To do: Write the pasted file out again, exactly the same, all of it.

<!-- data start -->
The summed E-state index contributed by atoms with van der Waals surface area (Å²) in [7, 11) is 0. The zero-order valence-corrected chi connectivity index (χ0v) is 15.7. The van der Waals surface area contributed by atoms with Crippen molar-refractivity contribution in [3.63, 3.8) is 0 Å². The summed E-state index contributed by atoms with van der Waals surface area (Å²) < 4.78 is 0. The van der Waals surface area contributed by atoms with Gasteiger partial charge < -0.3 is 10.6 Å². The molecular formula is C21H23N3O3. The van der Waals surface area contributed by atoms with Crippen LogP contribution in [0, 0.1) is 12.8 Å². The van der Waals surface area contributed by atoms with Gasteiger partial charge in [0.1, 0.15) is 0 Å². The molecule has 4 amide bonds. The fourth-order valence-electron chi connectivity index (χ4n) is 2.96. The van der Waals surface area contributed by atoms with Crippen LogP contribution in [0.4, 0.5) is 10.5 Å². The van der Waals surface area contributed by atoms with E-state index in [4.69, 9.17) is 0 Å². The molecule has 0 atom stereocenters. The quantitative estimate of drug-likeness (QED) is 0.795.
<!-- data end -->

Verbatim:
The summed E-state index contributed by atoms with van der Waals surface area (Å²) in [7, 11) is 0. The zero-order valence-corrected chi connectivity index (χ0v) is 15.7. The van der Waals surface area contributed by atoms with Crippen molar-refractivity contribution in [3.63, 3.8) is 0 Å². The summed E-state index contributed by atoms with van der Waals surface area (Å²) < 4.78 is 0. The van der Waals surface area contributed by atoms with Gasteiger partial charge < -0.3 is 10.6 Å². The molecular formula is C21H23N3O3. The van der Waals surface area contributed by atoms with Crippen LogP contribution in [0, 0.1) is 12.8 Å². The van der Waals surface area contributed by atoms with Gasteiger partial charge in [0.1, 0.15) is 0 Å². The molecule has 4 amide bonds. The fourth-order valence-electron chi connectivity index (χ4n) is 2.96. The van der Waals surface area contributed by atoms with Crippen LogP contribution in [0.4, 0.5) is 10.5 Å². The van der Waals surface area contributed by atoms with E-state index in [4.69, 9.17) is 0 Å². The molecule has 0 atom stereocenters. The quantitative estimate of drug-likeness (QED) is 0.795.